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The animal, which made large burrows through sediment at the bottom of desert wadis in Torbay some 260 million years ago, could be unknown to science.
Scientists from around the world will be informed of the mystery when the findings are officially published later this year.
It comes as nine other sites in the area have been officially recognised as of national and international importance geologically.
Geologist Kevin Page from Plymouth University, said they had been unable to find any known animal, alive or extinct, that would have been responsible for the kind of burrows found in the deposits.
"If it was something like a worm, it was a very big worm. It was older than dinosaurs," he said.
"It would have been active in the sediment of waterholes at the foot of limestone mountains.
"It must have been some strange creature – possibly burrowing around in the cool of the water during the day and possibly coming out to feed at night in the desert region.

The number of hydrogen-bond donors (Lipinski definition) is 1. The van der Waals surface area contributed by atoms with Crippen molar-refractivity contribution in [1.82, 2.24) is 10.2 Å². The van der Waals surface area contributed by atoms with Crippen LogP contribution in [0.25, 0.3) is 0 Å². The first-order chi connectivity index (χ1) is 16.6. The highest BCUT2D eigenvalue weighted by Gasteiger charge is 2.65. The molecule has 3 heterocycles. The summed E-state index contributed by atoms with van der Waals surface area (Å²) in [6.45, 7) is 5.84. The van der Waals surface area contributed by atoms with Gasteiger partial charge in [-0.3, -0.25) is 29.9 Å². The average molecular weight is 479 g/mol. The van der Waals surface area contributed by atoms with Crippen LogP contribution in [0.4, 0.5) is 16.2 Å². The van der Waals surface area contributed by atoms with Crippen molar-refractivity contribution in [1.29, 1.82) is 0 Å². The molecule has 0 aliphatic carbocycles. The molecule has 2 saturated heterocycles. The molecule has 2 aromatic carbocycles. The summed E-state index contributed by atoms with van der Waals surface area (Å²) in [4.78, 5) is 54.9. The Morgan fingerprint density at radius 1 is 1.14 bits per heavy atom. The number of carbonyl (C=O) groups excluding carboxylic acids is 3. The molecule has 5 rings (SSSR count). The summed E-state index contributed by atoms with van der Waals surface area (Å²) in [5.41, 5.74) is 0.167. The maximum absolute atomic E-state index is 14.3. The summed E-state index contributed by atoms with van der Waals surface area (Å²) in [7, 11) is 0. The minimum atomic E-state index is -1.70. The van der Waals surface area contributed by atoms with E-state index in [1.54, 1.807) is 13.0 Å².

"We have evidence of some giant millipedes in the Bay, but this is something different. It could be a completely new species."
He added: "Some of the burrows are two feet long while others are nest shaped.
"Further surveys and research will be carried out before the findings are published in a scientific journal later this year. Until that work is completed, the site location will be kept a secret to protect it."
Originally posted by beaverg
reply to post by Hastobemoretolife
If they were subterranean I wonder what caused them to die off? Can't wait to hear the resolution and cross your fingers and hope National Geographic does a doc on it. Thanks OP.
remember the meteroical impact that killed off the dinosaurs